- LCVs reached 2,50,000 units in 2018, while medium electric truck sales were in the range of 1,000-2,000 in 2018.
- In 2018, the electric vehicles on the road used approximately 58 terawatt-hours of electricity.
- The electric vehicles on the road emitted almost US$ 41 million tonnes of CO2 equivalent and saved 36 Mt CO2-equivalent.
The Bright EV Future
With the noticeable expansion of the EV space in the current times and the future, it is vital for regulations and the associated frameworks to ensure that electric mobility boosts the flexibility of power systems, and lifts the opportunities for integration of renewable energy resources ,while reducing costs linked with the adaptation of power systems.
The development of the automotive battery production capacity will essentially be dependent on the evolution of EV’s, which would be a pivotal pillar to reduce the unit cost of automotive battery packs. The key feature of EV’s supporting the EV Revolution is that they save more energy than they consume.
(Source: International Energy Agency’s Publication)
The below facts, as laid down by the International Energy Agency (IEA), prove that the EV Revolution would continue to attract manufactures, supplier and customers:
- The global EV sales are projected to reach US$ 23 million in 2030, as per the IEA.
- Stocks are likely to exceed 130 million vehicles (excl. two and three-wheelers).
- The global EV sales would reach US$ 43 million, and the stock numbering is projected to be over US$ 250 million.
- The projected EV stock would cut demand for oil products by 127 Mtoe in 2030.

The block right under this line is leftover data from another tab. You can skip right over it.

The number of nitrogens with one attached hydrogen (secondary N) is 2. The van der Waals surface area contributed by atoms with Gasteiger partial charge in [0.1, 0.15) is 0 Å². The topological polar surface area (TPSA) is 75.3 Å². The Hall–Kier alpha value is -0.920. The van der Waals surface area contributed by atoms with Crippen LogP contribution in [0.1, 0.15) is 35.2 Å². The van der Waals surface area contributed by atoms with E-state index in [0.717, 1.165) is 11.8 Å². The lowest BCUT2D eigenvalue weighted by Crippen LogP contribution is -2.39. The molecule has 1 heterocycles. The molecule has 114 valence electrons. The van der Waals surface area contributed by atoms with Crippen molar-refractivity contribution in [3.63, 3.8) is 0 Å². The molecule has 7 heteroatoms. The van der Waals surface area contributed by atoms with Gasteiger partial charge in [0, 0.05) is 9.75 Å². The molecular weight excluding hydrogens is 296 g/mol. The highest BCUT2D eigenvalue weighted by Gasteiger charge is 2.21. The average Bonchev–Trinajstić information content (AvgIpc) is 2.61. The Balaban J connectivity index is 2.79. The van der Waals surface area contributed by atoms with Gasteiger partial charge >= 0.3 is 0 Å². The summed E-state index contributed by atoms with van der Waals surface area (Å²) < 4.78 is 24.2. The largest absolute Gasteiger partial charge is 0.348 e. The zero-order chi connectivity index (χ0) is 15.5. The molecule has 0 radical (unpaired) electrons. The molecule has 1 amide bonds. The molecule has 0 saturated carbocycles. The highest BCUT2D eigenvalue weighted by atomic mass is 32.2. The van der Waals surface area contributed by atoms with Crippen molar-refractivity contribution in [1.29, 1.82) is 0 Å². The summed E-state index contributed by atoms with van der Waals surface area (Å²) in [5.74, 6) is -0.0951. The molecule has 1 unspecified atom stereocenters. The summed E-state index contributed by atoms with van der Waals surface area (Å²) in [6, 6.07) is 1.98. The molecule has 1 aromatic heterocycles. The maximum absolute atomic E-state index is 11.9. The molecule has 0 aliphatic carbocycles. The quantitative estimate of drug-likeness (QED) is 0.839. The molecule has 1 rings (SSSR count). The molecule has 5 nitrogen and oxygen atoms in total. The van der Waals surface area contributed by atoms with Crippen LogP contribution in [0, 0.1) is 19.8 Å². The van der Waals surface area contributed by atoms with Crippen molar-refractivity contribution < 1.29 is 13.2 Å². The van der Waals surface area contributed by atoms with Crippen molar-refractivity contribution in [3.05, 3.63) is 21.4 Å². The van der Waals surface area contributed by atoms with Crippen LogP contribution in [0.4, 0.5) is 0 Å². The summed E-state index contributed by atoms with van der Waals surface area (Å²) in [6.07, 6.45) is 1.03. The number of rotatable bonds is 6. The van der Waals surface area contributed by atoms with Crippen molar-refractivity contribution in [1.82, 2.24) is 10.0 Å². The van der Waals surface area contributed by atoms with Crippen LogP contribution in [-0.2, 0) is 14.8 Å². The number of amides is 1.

Sectors Under Focus Amid the EV Revolution
The increased EV adoption will see its impact on multiple industries, natural resources, geographies, and the levels of carbon emissions.
The Automotive Sector
The most impacted sector, the auto industry, is expected to attract several new entrants as the EV Revolution paces up over time. The automobile manufacturers will make notable investments to efficiently and effectively capitalise on the growth of EV’s, as production, sales and usage surges. It should be noted that automakers would continue to sell both conventional as well as EV’s, which would impact the global automotive ecosystem.
The Energy Sector
Discussing the energy sector, crude oil demand will dampen modestly. However, with internal-combustion-powered vehicles becoming efficient and less predominant, the global crude-oil demand will continue to grow. The demand for natural gas and coal would also increase as more EVs would require paced up electricity production.
Higher EV sales will reduce overall battery costs as manufactures would focus on expansion. There would, however, a pressure hovering over the costs of crucial battery inputs, like cobalt and lithium, for which demand will rise sharply as these metals would be key ingredients in the EV component production.
Land, a real asset, would also get affected as economies would have to build charging stations for the EV’s. This would further impact the retail sector, as large retail-driven charging stations may come to mark the commercial landscape.
As understood, the future does seem bright for EV growth with customers willing to buy EV’s, boosting global sales. With a sea change in attitudes towards EV’s in the past few years, it is safe to say that automotive equipment manufacturers are pursuing the strategies pertaining to EV’s with varying degrees of success albeit fierce competition.
It would be interesting to see the disruption in the EV space with a positive change in customer preferences, technological advancements and government interventions with regulations.
This website is a service of Kalkine Media Pty. Ltd. A.C.N. 629 651 672. The website has been prepared for informational purposes only and is not intended to be used as a complete source of information on any particular company. Kalkine Media does not in any way endorse or recommend individuals, products or services that may be discussed on this site. Our publications are NOT a solicitation or recommendation to buy, sell or hold. We are neither licensed nor qualified to provide investment advice.